A week after the UFC released Matt Riddle and overturned his Feb. 16 split-decision victory over Che Mills following his second failed drug test for marijuana in seven months, the Las Vegas welterweight is as done with the promotion as it is with him.
“I’m gonna continue fighting but not for the UFC, of course,” he says. “Maybe down in Texas for Legacy (Fighting Championship) or something similar like that. Supposedly there’s a rumor going around that that’s my next step.”
In a recent Fightland article, the 27-year-old grappler and The Ultimate Fighter 7 contestant questioned why fighters are allowed to undergo testosterone-replacement therapy — undoubtedly a performance-booster — yet can't smoke weed even if they have a medicinal permit. Riddle, who uses doctor-prescribed marijuana to help with anxiety and insomnia, was convinced his three-week abstinence would be plenty of time to flush all traces of THC and cannabis metabolites out of his system. He concedes that may not have been enough time but believes his departure has more to do with the way he fights than what he may or may not have in his blood when he fights.
“You look at Dave Herman, who’s lost his last three fights with the UFC, he’s failed two drug tests for marijuana and he doesn’t have a medical license, and he’s still in the UFC,” Riddle says. “He stood in the pocket and got knocked out by people, so it’s more exciting. ... I think if I would have gone out there and boxed Che Mills, stood in the center of the Octagon and swung for the fences, regardless of the outcome, even if I won, even if I lost, I think they would have kept me.”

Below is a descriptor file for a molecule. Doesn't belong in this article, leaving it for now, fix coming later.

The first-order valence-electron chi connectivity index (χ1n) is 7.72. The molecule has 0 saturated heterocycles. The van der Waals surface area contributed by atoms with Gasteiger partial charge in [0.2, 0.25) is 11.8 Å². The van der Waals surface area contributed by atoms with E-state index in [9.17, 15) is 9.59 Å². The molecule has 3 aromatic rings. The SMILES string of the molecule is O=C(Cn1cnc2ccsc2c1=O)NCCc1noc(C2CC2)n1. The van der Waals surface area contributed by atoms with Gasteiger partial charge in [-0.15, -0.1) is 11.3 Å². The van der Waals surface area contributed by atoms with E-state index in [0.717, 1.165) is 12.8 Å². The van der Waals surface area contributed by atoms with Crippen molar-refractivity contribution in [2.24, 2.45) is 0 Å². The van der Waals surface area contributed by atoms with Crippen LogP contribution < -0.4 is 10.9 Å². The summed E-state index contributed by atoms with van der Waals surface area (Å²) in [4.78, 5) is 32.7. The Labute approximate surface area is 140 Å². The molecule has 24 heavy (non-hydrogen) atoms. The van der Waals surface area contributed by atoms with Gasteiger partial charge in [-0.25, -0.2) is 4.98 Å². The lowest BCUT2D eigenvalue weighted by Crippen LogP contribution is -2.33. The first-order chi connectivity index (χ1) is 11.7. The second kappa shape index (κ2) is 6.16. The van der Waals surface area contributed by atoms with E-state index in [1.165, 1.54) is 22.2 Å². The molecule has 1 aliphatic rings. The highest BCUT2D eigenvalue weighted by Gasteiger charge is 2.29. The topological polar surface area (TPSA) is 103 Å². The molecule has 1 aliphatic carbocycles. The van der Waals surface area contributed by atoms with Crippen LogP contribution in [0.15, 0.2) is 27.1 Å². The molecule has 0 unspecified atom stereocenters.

Even if he is invited back, Riddle says he would probably decline the opportunity to fight again for the only promotion he's ever worked for. Still, he doesn't completely rule out the possibility of coming back. Just almost completely.
“I can make decent money fighting in the UFC, and I can make decent money outside of the UFC,” he says. “It’s not that big of a deal. I probably wouldn’t fight for the UFC again. Not that I dislike the people I worked with. I like the people that are actually hands-on in the UFC. But I’m not really trying to work for them again. I think I’m going to be very happy on the regional circuit. I think I’m going to win a lot of fights in the next couple years."
Riddle has had offers from regional promotions in South Carolina and Alaska, where there are no athletic commissions and no drug testing. Yet despite the hassles of having to pass a test, he wants to fight under a commission so those victories he anticipates count on his professional record. He'll just take a longer break from pot next time — say, five weeks — just to be sure.
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